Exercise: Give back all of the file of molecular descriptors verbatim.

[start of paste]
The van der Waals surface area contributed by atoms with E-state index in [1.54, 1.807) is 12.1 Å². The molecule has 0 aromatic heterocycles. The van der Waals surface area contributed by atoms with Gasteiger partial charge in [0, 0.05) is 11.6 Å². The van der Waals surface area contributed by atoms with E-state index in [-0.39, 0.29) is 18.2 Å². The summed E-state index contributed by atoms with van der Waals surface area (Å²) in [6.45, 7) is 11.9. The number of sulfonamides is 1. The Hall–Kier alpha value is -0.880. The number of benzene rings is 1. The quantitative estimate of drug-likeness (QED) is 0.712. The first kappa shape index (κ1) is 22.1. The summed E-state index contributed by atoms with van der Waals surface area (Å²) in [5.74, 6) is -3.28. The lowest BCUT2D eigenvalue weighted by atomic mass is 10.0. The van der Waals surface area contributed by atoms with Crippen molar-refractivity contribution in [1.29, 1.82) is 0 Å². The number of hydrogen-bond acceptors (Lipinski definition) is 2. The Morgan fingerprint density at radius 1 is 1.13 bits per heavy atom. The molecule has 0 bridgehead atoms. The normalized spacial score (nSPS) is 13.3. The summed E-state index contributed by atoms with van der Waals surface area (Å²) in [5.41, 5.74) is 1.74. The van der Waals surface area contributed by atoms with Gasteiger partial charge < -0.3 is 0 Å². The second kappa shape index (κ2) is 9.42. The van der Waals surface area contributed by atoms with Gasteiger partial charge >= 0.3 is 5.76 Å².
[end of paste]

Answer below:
The van der Waals surface area contributed by atoms with E-state index in [1.54, 1.807) is 12.1 Å². The molecule has 0 aromatic heterocycles. The van der Waals surface area contributed by atoms with Gasteiger partial charge in [0, 0.05) is 11.6 Å². The van der Waals surface area contributed by atoms with E-state index in [-0.39, 0.29) is 18.2 Å². The summed E-state index contributed by atoms with van der Waals surface area (Å²) in [6.45, 7) is 11.9. The number of sulfonamides is 1. The Hall–Kier alpha value is -0.880. The number of benzene rings is 1. The quantitative estimate of drug-likeness (QED) is 0.712. The first kappa shape index (κ1) is 22.1. The summed E-state index contributed by atoms with van der Waals surface area (Å²) in [5.74, 6) is -3.28. The lowest BCUT2D eigenvalue weighted by atomic mass is 10.0. The van der Waals surface area contributed by atoms with Crippen molar-refractivity contribution in [1.29, 1.82) is 0 Å². The number of hydrogen-bond acceptors (Lipinski definition) is 2. The Morgan fingerprint density at radius 1 is 1.13 bits per heavy atom. The molecule has 0 bridgehead atoms. The normalized spacial score (nSPS) is 13.3. The summed E-state index contributed by atoms with van der Waals surface area (Å²) in [5.41, 5.74) is 1.74. The van der Waals surface area contributed by atoms with Gasteiger partial charge < -0.3 is 0 Å². The second kappa shape index (κ2) is 9.42. The van der Waals surface area contributed by atoms with Gasteiger partial charge >= 0.3 is 5.76 Å².